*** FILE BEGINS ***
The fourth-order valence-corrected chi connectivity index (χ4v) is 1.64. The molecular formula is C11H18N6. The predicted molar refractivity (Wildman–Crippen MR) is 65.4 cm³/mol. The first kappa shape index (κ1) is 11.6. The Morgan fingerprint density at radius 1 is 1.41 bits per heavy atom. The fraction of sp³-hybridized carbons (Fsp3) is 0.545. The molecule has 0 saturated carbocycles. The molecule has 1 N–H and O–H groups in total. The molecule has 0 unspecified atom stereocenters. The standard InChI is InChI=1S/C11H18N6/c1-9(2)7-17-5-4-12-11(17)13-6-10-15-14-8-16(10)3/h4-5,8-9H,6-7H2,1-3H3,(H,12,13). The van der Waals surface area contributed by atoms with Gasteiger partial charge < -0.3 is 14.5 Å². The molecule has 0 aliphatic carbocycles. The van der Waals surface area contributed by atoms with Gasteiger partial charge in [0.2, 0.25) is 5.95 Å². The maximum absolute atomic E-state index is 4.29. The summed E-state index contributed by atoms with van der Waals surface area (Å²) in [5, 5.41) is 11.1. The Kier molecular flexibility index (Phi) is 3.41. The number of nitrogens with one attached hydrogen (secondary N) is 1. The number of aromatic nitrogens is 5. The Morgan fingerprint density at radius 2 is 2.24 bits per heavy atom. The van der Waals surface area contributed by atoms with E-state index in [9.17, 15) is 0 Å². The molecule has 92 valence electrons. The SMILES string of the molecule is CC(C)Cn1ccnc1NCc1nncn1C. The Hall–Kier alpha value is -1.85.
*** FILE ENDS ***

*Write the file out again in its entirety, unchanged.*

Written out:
The fourth-order valence-corrected chi connectivity index (χ4v) is 1.64. The molecular formula is C11H18N6. The predicted molar refractivity (Wildman–Crippen MR) is 65.4 cm³/mol. The first kappa shape index (κ1) is 11.6. The Morgan fingerprint density at radius 1 is 1.41 bits per heavy atom. The fraction of sp³-hybridized carbons (Fsp3) is 0.545. The molecule has 0 saturated carbocycles. The molecule has 1 N–H and O–H groups in total. The molecule has 0 unspecified atom stereocenters. The standard InChI is InChI=1S/C11H18N6/c1-9(2)7-17-5-4-12-11(17)13-6-10-15-14-8-16(10)3/h4-5,8-9H,6-7H2,1-3H3,(H,12,13). The van der Waals surface area contributed by atoms with Gasteiger partial charge < -0.3 is 14.5 Å². The molecule has 0 aliphatic carbocycles. The van der Waals surface area contributed by atoms with Gasteiger partial charge in [0.2, 0.25) is 5.95 Å². The maximum absolute atomic E-state index is 4.29. The summed E-state index contributed by atoms with van der Waals surface area (Å²) in [5, 5.41) is 11.1. The Kier molecular flexibility index (Phi) is 3.41. The number of nitrogens with one attached hydrogen (secondary N) is 1. The number of aromatic nitrogens is 5. The Morgan fingerprint density at radius 2 is 2.24 bits per heavy atom. The van der Waals surface area contributed by atoms with E-state index in [9.17, 15) is 0 Å². The molecule has 92 valence electrons. The SMILES string of the molecule is CC(C)Cn1ccnc1NCc1nncn1C. The Hall–Kier alpha value is -1.85.